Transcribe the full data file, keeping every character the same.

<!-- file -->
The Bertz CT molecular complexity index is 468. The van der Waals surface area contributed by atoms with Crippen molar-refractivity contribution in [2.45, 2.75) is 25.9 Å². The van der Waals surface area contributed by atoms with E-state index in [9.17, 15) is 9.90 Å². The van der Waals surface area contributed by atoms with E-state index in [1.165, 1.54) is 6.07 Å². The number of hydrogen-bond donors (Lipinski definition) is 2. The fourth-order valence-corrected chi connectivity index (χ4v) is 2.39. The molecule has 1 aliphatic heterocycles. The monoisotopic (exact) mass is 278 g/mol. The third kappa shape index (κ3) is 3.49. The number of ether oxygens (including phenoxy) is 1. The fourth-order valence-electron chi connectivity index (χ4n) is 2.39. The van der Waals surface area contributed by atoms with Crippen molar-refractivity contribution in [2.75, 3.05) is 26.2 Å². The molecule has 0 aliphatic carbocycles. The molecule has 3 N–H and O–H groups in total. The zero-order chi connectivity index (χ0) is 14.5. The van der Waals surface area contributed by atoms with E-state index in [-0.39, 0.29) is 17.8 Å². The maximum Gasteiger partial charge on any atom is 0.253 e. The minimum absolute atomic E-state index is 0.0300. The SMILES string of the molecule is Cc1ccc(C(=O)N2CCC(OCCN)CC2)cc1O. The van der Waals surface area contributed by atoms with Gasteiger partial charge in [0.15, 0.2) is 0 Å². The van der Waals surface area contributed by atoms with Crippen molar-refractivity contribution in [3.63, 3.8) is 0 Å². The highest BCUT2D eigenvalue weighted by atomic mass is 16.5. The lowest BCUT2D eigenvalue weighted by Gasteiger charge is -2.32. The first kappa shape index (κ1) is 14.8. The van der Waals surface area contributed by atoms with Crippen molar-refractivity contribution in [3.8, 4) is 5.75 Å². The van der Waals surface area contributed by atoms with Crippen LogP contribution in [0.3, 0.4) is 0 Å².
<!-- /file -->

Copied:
The Bertz CT molecular complexity index is 468. The van der Waals surface area contributed by atoms with Crippen molar-refractivity contribution in [2.45, 2.75) is 25.9 Å². The van der Waals surface area contributed by atoms with E-state index in [9.17, 15) is 9.90 Å². The van der Waals surface area contributed by atoms with E-state index in [1.165, 1.54) is 6.07 Å². The number of hydrogen-bond donors (Lipinski definition) is 2. The fourth-order valence-corrected chi connectivity index (χ4v) is 2.39. The molecule has 1 aliphatic heterocycles. The monoisotopic (exact) mass is 278 g/mol. The third kappa shape index (κ3) is 3.49. The number of ether oxygens (including phenoxy) is 1. The fourth-order valence-electron chi connectivity index (χ4n) is 2.39. The van der Waals surface area contributed by atoms with Crippen molar-refractivity contribution in [2.75, 3.05) is 26.2 Å². The molecule has 0 aliphatic carbocycles. The molecule has 3 N–H and O–H groups in total. The zero-order chi connectivity index (χ0) is 14.5. The van der Waals surface area contributed by atoms with E-state index in [-0.39, 0.29) is 17.8 Å². The maximum Gasteiger partial charge on any atom is 0.253 e. The minimum absolute atomic E-state index is 0.0300. The SMILES string of the molecule is Cc1ccc(C(=O)N2CCC(OCCN)CC2)cc1O. The van der Waals surface area contributed by atoms with Gasteiger partial charge in [0.15, 0.2) is 0 Å². The van der Waals surface area contributed by atoms with Crippen molar-refractivity contribution in [3.63, 3.8) is 0 Å². The highest BCUT2D eigenvalue weighted by atomic mass is 16.5. The lowest BCUT2D eigenvalue weighted by Gasteiger charge is -2.32. The first kappa shape index (κ1) is 14.8. The van der Waals surface area contributed by atoms with Crippen molar-refractivity contribution in [3.8, 4) is 5.75 Å². The van der Waals surface area contributed by atoms with Crippen LogP contribution in [0.3, 0.4) is 0 Å².